And Ho-- and this is one of the things that's remarkable about him. And I detail this in the book. For a long time, Ho believed that the Americans will be my ally. The United States was founded in an anti-colonial reaction to Great Britain. This is precisely what I'm about. And we can say that Ho Chi Minh was naive, that it took him far too long to realize that, in fact, no, the Americans are not going to be my ally. They're going to be my adversary.
But I think I can show that as late as '47, '48, he thought that the Americans would come around, that they would oppose what the French were doing, and they would be his allies, which, by the way, doesn't mean that Ho Chi Minh was going to be some kind of a close friend of the United States necessarily. I think he was a dedicated communist from the 1920s on. And so I don't want to fall into the-- I don't want to overly romanticize his close connections potentially to the United States. But he believed it. And the Wilson-- that moment at Versailles in 1919 is an extraordinary. Yes?
SPEAKER 2: Thank you.
SPEAKER 3: I was a student of George Kahin's, I believe, when he first came in the early '50s. Could you please trace his thinking from that time forward?
FREDRICK LOGEVALL: I'm not sure that I could do justice to it. What I can tell you is that I think, for me, as somebody who met him, as I said, for a grand total of two minutes but read his work and have met many others besides yourself who either studied under him or worked with him here at Cornell, he is a hugely important figure in the study of Southeast Asia. Not only of Vietnam, but in some ways, he's probably known more as a specialist on Indonesia. and helped make this Southeast Asia program, as I said, the envy of the world.
I think there was, to some degree, an evolution in his views. I don't think I know it well enough. I can see some differences between his early writings on the war and his later.
But I think what's remarkable more is the consistency. So that what I see on the subject of Vietnam, which is where I know him best-- I don't know him as well in terms of his work on Indonesia-- I think what George Kahin was writing in the late '60s, very much at the height of the American war, is very consistent with what he said in his great book Intervention, which is the one that I referred to earlier.
SPEAKER 3: How about the early '50s?
FREDRICK LOGEVALL: Well, you may have stumped me there, I think. Are you suggesting that there is an important evolution here?
SPEAKER 3: Yes, I am because my knowledge, which is only 60 years old, or 60 plus, tells me that perhaps he was not so anti at the very beginning.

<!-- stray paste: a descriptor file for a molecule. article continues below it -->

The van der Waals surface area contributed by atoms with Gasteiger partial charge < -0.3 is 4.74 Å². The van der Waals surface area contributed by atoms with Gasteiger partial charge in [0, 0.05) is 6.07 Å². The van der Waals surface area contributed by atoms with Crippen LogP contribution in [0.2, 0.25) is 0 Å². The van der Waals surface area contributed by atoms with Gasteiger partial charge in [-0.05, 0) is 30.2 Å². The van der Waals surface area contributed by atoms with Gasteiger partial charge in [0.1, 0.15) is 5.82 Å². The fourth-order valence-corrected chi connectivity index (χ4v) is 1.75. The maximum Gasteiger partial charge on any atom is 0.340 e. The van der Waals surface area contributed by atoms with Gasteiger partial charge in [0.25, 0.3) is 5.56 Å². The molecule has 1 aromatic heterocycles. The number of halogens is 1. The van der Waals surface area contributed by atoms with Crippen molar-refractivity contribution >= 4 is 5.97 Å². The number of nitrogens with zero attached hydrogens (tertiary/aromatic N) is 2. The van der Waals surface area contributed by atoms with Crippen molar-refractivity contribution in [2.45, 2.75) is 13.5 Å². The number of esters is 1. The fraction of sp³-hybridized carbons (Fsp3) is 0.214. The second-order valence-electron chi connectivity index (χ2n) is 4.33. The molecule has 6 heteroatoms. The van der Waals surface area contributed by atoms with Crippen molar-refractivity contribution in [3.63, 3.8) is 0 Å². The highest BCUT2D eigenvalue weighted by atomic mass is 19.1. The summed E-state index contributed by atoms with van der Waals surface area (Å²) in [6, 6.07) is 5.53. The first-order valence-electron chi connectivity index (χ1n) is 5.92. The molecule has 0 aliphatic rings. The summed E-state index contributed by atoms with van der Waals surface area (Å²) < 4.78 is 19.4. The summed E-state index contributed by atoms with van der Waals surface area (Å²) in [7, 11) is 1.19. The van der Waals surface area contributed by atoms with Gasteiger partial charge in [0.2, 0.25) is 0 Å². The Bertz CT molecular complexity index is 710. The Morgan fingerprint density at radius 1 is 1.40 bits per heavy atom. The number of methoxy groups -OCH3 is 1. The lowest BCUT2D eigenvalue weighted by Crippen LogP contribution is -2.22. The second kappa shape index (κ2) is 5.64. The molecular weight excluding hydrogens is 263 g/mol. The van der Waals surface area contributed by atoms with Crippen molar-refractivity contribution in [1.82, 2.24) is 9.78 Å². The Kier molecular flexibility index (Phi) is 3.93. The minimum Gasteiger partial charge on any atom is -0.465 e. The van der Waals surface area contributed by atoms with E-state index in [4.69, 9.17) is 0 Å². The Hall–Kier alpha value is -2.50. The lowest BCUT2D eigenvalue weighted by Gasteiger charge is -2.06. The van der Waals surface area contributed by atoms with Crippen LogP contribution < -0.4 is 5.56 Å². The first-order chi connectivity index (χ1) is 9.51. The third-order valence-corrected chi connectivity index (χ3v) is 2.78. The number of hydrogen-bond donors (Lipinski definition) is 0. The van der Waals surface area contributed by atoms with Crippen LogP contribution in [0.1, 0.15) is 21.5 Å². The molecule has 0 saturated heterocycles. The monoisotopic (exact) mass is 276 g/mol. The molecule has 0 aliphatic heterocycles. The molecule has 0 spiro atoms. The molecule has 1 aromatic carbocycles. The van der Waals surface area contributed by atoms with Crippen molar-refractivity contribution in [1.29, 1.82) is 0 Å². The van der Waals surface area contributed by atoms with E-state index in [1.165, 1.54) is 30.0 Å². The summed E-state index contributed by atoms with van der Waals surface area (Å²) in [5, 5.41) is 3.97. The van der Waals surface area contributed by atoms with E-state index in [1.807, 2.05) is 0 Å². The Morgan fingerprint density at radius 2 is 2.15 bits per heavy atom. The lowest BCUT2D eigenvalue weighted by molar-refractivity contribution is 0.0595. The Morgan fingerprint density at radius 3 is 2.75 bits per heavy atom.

FREDRICK LOGEVALL: Well, I think that's very fair. And, by the way, he wouldn't be alone in that regard. I think that hopefully one of the things we can do as human beings, even scholars, even historians, is to take cognisance of new information, to learn from what we're studying, and to adjust our views accordingly.
I might say that I've changed my own views a little bit. I think I've come to realize that we need, for example, to take non-communist Vietnamese and their aspirations, their dedication to Vietnamese independence, we need to take it seriously. They were the losers in this particular war, but I think it's nevertheless important for us to acknowledge that they had their own commitment to this. They were not successful in the end. So I've changed my views.
I wanted to take, Provost Fuchs, one more question from the top, if we can.
KENT FUCHS: Anyone up--
FREDRICK LOGEVALL: Oh, I thought you were-- no.
SPEAKER 4: [INAUDIBLE]
FREDRICK LOGEVALL: Yes, but I think you're supposed to go to a mic. Maybe I can repeat the question.
SPEAKER 4: [INAUDIBLE]
FREDRICK LOGEVALL: Yes. OK, I'll repeat it. Yes
SPEAKER 4: I'm a Vietnam-- Vietnam-era veteran. You know, we've heard of many atrocities that the US military did to the Vietnamese. What atrocities did they do to our troops? Can you comment on that?
FREDRICK LOGEVALL: Well, I think there were certainly terrible things perpetrated on both sides of this conflict. The question was about Vietnamese atrocities against US troops, I think, in particular. And, look, the Viet Minh against the French, the Viet Cong against the Americans, the MVA against the Americans were capable of great ruthlessness. There is no question about it, the treatment in various prisoner of war camps and so forth.
I think there's a lot of that on both sides. What I've focused on here in this particular lecture is the American experience in Vietnam and more, as you'll recall, on the decision, the political decision making than on the war itself. But there's no question that this went on on both sides.
I think we're out of time. I'm going to turn this back to the provost.
KENT FUCHS: Yes. Thank you, Fred.
As we leave the building, I want to remind you Embers of War are out in the lobby. Professor Logevall will be out there as well.
I also wanted to acknowledge that we had a large number of people watching this streaming over the internet. And I wanted to thank them as well as all of you here that are back for reunion. Have a wonderful weekend. And thanks again, Fred.
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It's perhaps the most important question of America's past half century: Why did we go to war in Vietnam?
In this year's Olin Lecture, Cornell history professor Fredrik Logevall, one of the world's leading scholars of the war, considers U.S. intervention in Vietnam anew, drawing from his Pulitzer Prize-winning new book, Embers of War.
Logevall will pay particular attention to the views and decisions of John F. Kennedy, in this the 50th anniversary year of the Dallas assassination. He'll also examine the lessons of the war for Americans today.
Logevall is the John S. Knight Professor of International Studies and Professor of History at Cornell, where he serves as director of the Mario Einaudi Center for International Studies. On July 1, 2013, he will become Cornell's vice provost for international relations.